Lewis Mumford, “the last great humanist,” once said that kites rise against, not with, the wind. The same might be said for the growing opposition to wind turbines in rural Ontario.
Although wind power has been used since AD 500 to grind grain and pump water with little apparent opposition, today’s electricity producing behemoths have become a rallying point against big business, insensitive government and unexplained science.
The tiny municipality of Arran Elderslie, west of southern Georgian Bay, has been leading the fight to regain municipal planning control over wind farms. Ontario yanked control away under the Green Energy Act in 2009.
Arran Elderslie is facing a wind farm proposal that would include 46 turbines each capable of producing 2.5 megawatts of power. They would be 150 metres tall at the tip of the blade.
Enter Dr. Hazel Lynn, medical officer of health (MOH) for Grey and Bruce, an area that includes Arran Elderslie.
Dr. Lynn has called for more study into the health issues related to wind farms as well as other aspects of their development. She does so in the face of conflicting advice from Dr. Arlene King, the provincial MOH, who reported lastMay that “the scientific evidence … does not demonstrate a direct causal link between wind turbine noise and adverse health effects.”
Dr. Lynn’s disagreement was outlined in a recent report to her board of directors: “It is clear that many people in many different parts of Grey Bruce and southwestern Ontario have been dramatically impacted by the noise and proximity of wind farms. To dismiss all these people as eccentric, unusual or as hypersensitive social outliers does a disservice to constructive public discourse.”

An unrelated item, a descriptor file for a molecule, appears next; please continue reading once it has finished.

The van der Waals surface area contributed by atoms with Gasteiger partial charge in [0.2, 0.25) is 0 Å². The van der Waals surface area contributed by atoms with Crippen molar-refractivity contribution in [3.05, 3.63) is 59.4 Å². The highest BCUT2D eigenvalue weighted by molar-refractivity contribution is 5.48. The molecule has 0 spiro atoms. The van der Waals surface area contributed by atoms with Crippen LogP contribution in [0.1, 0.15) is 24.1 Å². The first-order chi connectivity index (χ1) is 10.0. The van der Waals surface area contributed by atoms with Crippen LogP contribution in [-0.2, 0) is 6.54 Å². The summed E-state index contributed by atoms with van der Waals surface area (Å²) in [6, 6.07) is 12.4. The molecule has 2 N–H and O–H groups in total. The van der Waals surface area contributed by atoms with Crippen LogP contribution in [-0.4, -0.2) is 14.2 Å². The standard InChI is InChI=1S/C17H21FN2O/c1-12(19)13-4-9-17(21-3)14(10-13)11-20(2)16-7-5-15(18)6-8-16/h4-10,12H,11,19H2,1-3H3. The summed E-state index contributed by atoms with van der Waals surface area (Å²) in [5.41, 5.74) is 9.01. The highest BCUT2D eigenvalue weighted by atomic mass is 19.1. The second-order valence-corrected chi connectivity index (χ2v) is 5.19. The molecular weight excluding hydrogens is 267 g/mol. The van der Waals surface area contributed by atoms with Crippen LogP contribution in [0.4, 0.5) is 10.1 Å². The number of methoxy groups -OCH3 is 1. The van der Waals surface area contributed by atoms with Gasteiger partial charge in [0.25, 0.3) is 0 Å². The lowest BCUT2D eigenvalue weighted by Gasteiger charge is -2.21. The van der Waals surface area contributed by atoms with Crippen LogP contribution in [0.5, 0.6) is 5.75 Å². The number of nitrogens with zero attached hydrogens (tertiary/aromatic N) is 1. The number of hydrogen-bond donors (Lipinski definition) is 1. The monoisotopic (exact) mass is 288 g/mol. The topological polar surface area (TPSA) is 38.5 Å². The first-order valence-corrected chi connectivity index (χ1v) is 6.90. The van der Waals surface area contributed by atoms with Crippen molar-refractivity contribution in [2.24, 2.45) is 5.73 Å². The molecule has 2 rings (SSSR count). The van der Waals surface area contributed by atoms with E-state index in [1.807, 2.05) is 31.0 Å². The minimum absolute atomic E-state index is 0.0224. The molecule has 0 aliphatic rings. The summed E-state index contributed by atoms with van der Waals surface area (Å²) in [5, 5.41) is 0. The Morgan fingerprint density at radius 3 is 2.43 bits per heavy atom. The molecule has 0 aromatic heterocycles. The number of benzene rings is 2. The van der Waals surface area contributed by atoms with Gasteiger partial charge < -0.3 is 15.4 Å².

Among Dr. Lynn’s questions are the percentage of exposed people who suffer distress; comparing problems among various technologies; accurate measurement of low frequency noise; finding a biomarker for susceptible individuals; collecting data to assess the real costs of the new technology; examining changes to reduce the noise and impact on residents; and researching better ways to introduce new technology with lessened community and social disruption.
Although Dr. Lynn does not think such studies necessarily should be undertaken by health units, she is steadfast in her opinion that they need to be done.
On one recent occasion, promoters and opponents of the proposed wind farm met in Arran Elderslie’s council chambers. The heated debate included a call from the developer that Deputy Mayor Mark Davis should be excluded from discussions because of his very public opposition to wind farms. That kind of twisted logic would suggest that no one with an opinion should hold public office.
Extremes such as this would appear to be on Dr. Lynn’s radar when she suggests finding pre-installation ways to ensure that everyone in the community can tolerate the new technology and all will benefit.
At some point the Dalton Gang has to tune back into this conversation and others like it that are going on around the province.
It’s simply not good enough to issue decrees from on high at Queen’s Park that allow rights to be trampled and lives disrupted for gain that has yet to be proven.
Dr. Lynn is right. More study is needed on the effects of wind farms on everything from the future cost of electricity to health concerns. And local planning control must be restored as a first step by the government towards making amends to the people of rural Ontario.
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